Friday, June 6, 2014

Lies We Tell Ourselves by Robin Talley Review

I receive a copy from Harlequin.

"In 1959 Virginia, the lives of two girls on opposite sides of the battle for civil rights will be changed forever.

Sarah Dunbar is one of the first black students to attend the previously all-white Jefferson High School. An honors student at her old school, she is put into remedial classes, spit on and tormented daily.

Linda Hairston is the daughter of one of the town’s most vocal opponents of school integration. She has been taught all her life that the races should be kept “separate but equal.”

Forced to work together on a school project, Sarah and Linda must confront harsh truths about race, power and how they really feel about one another.

Boldly realistic and emotionally compelling, Lies We Tell Ourselves is a brave and stunning novel about finding truth amid the lies, and finding your voice even when others are determined to silence it."

Lies We Tell Ourselves is one of those books that make you cry when you realize how ugly and terrifying this world is. Oh, all the problems of this world. Sexism. Racism. Religious beliefs/differences. Sexuality. Abortion. War. People dying. Diseases. Hunger. Children homeless. Rape. There is too much out there. No wonder why parents want to keep us safe and sound at home. 

Told from two POVs, Lies We Tell Ourselves is one compelling story about racism and sexuality in the late 1950s. I admit that I worry for the author, because Robin Talley is touching on one sensitive topic. (She probably is going to be cyberly attacked by some people). Anyway, I must admit that I focus the most on the racism/segregation part of the book. I didn't really care about Linda and Sarah's sexuality. They could be doing something like kissing or doing it and I wouldn't notice.

Robin Talley's boldness at this sensitive topic is amazing. She did not hold back at all. The horrors and scary events at that time certainly can not be hold in just words. There needs to be raw emotion and tears cried and blood shed. Was there? Why, yes. There was some good raw emotion, tears cried and lost, and blood on the street. I might have to note that the images might be too vivid for younger readers. Still, it is amazing.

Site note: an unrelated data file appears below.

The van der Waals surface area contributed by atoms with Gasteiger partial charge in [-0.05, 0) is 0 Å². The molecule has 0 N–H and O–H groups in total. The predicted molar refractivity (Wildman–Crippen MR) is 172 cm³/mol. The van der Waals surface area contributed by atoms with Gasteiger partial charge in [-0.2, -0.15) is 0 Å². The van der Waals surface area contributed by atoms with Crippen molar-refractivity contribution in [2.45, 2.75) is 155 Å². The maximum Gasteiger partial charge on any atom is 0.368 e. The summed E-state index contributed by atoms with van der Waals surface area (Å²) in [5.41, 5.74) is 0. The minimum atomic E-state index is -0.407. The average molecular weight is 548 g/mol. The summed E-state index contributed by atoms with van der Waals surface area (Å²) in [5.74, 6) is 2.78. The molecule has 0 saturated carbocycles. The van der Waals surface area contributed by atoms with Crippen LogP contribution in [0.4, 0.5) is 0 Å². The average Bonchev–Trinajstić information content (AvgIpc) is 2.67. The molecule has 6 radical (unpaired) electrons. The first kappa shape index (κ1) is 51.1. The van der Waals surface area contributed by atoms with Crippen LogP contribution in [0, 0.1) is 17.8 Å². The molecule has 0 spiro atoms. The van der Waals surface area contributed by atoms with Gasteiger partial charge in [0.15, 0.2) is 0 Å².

Sarah is one of those characters who remains mostly static throughout the entire book. Notice how I say 'mostly static.' She changes a bit, but the change is more subtle than loud like Linda. (Linda is a much different story I will touch on later). Her influence on the world may be small, but she is the first domino to be pushed over, leading a chain effect of events to the thrilling conclusion of Lies We Tell Ourselves.

Linda is my favorite character of this book. I didn't know who she was at first, because I didn't notice the POV switch. (Points docked for that. I always/usually notice a POV switch. This is my first time I didn't see/It might had been hard to read it). She is a dynamic character who changes her views throughout the book. It is obvious what she would do in the end, but you have to amazed when you see everything, all the puzzles and pieces, fall into place. Her biggest move will be...legendary.

Overall, I think that this is a good book everyone should read. Yes, maybe it is too scandalous (for some people), but people have to see problems in this country. Even though it is told in that time and that place, it unsurprisingly mirrors current controversial problems. Sexuality is one unresolved topic in Lies We Tell Ourselves, but I think that accurately matches that time and that place. Equality is the first step. Sexuality? Well, that comes later (which is a fitting ending, because it gives the readers a hint of what is coming next). Like after the setting of Lies We Tell Ourselves.

Rating: Four out of Five

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